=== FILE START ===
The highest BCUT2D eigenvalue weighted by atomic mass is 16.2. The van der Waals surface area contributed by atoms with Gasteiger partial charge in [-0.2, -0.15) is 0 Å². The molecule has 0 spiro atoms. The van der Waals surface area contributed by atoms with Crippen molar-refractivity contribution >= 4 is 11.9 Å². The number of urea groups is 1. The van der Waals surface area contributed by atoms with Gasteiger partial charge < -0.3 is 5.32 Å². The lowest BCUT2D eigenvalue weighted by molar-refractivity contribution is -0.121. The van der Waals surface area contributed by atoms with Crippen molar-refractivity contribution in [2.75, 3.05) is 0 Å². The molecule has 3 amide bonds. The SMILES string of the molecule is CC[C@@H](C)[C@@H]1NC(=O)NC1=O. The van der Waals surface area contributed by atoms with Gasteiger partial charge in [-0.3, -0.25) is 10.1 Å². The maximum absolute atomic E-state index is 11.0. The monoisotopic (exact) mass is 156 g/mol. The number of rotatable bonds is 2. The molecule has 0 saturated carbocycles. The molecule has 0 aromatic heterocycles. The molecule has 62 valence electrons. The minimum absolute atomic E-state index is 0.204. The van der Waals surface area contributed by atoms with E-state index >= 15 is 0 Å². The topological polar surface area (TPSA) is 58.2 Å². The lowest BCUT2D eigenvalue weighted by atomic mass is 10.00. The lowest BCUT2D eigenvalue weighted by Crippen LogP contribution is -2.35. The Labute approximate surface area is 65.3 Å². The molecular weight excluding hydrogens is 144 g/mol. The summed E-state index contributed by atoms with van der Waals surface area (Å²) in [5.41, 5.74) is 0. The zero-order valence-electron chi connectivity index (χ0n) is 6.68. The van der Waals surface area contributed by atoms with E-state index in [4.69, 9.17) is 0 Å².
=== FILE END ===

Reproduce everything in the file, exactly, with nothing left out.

The highest BCUT2D eigenvalue weighted by atomic mass is 16.2. The van der Waals surface area contributed by atoms with Gasteiger partial charge in [-0.2, -0.15) is 0 Å². The molecule has 0 spiro atoms. The van der Waals surface area contributed by atoms with Crippen molar-refractivity contribution >= 4 is 11.9 Å². The number of urea groups is 1. The van der Waals surface area contributed by atoms with Gasteiger partial charge < -0.3 is 5.32 Å². The lowest BCUT2D eigenvalue weighted by molar-refractivity contribution is -0.121. The van der Waals surface area contributed by atoms with Crippen molar-refractivity contribution in [2.75, 3.05) is 0 Å². The molecule has 3 amide bonds. The SMILES string of the molecule is CC[C@@H](C)[C@@H]1NC(=O)NC1=O. The van der Waals surface area contributed by atoms with Gasteiger partial charge in [-0.3, -0.25) is 10.1 Å². The maximum absolute atomic E-state index is 11.0. The monoisotopic (exact) mass is 156 g/mol. The number of rotatable bonds is 2. The molecule has 0 saturated carbocycles. The molecule has 0 aromatic heterocycles. The molecule has 62 valence electrons. The minimum absolute atomic E-state index is 0.204. The van der Waals surface area contributed by atoms with E-state index >= 15 is 0 Å². The topological polar surface area (TPSA) is 58.2 Å². The lowest BCUT2D eigenvalue weighted by atomic mass is 10.00. The lowest BCUT2D eigenvalue weighted by Crippen LogP contribution is -2.35. The Labute approximate surface area is 65.3 Å². The molecular weight excluding hydrogens is 144 g/mol. The summed E-state index contributed by atoms with van der Waals surface area (Å²) in [5.41, 5.74) is 0. The zero-order valence-electron chi connectivity index (χ0n) is 6.68. The van der Waals surface area contributed by atoms with E-state index in [4.69, 9.17) is 0 Å².